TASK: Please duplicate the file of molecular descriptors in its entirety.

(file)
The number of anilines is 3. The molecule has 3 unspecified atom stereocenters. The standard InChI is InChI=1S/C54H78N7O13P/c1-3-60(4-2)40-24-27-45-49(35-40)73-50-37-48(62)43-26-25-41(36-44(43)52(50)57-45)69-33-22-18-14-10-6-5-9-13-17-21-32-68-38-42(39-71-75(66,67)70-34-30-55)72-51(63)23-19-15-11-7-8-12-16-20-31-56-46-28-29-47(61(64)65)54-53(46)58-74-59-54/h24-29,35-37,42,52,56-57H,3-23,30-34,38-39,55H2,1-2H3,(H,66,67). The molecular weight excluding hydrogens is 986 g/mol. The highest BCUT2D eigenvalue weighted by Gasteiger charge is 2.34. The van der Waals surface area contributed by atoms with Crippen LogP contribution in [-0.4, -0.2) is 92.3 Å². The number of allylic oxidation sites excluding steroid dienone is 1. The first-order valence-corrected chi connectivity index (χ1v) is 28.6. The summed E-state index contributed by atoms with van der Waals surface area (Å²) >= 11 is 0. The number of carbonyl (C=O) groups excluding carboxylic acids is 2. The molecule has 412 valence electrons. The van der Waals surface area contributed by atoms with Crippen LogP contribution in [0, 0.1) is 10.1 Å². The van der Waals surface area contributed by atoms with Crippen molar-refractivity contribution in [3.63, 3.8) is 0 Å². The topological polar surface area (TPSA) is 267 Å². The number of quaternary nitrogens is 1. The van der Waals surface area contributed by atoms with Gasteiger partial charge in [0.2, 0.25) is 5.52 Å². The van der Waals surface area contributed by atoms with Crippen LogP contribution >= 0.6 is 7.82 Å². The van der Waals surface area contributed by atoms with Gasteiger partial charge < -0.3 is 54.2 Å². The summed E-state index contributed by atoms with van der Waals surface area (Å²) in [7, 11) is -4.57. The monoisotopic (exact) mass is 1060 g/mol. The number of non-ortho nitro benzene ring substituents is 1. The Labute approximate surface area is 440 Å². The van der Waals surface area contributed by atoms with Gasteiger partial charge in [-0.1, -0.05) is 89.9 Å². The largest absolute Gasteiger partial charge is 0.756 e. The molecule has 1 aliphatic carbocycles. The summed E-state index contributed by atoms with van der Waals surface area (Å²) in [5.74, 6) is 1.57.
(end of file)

The number of anilines is 3. The molecule has 3 unspecified atom stereocenters. The standard InChI is InChI=1S/C54H78N7O13P/c1-3-60(4-2)40-24-27-45-49(35-40)73-50-37-48(62)43-26-25-41(36-44(43)52(50)57-45)69-33-22-18-14-10-6-5-9-13-17-21-32-68-38-42(39-71-75(66,67)70-34-30-55)72-51(63)23-19-15-11-7-8-12-16-20-31-56-46-28-29-47(61(64)65)54-53(46)58-74-59-54/h24-29,35-37,42,52,56-57H,3-23,30-34,38-39,55H2,1-2H3,(H,66,67). The molecular weight excluding hydrogens is 986 g/mol. The highest BCUT2D eigenvalue weighted by Gasteiger charge is 2.34. The van der Waals surface area contributed by atoms with Crippen LogP contribution in [-0.4, -0.2) is 92.3 Å². The number of allylic oxidation sites excluding steroid dienone is 1. The first-order valence-corrected chi connectivity index (χ1v) is 28.6. The summed E-state index contributed by atoms with van der Waals surface area (Å²) >= 11 is 0. The number of carbonyl (C=O) groups excluding carboxylic acids is 2. The molecule has 412 valence electrons. The van der Waals surface area contributed by atoms with Crippen LogP contribution in [0, 0.1) is 10.1 Å². The van der Waals surface area contributed by atoms with Crippen molar-refractivity contribution in [3.63, 3.8) is 0 Å². The topological polar surface area (TPSA) is 267 Å². The number of quaternary nitrogens is 1. The van der Waals surface area contributed by atoms with Gasteiger partial charge in [0.2, 0.25) is 5.52 Å². The van der Waals surface area contributed by atoms with Crippen LogP contribution >= 0.6 is 7.82 Å². The van der Waals surface area contributed by atoms with Gasteiger partial charge < -0.3 is 54.2 Å². The summed E-state index contributed by atoms with van der Waals surface area (Å²) in [7, 11) is -4.57. The monoisotopic (exact) mass is 1060 g/mol. The number of non-ortho nitro benzene ring substituents is 1. The Labute approximate surface area is 440 Å². The van der Waals surface area contributed by atoms with Gasteiger partial charge in [-0.1, -0.05) is 89.9 Å². The largest absolute Gasteiger partial charge is 0.756 e. The molecule has 1 aliphatic carbocycles. The summed E-state index contributed by atoms with van der Waals surface area (Å²) in [5.74, 6) is 1.57.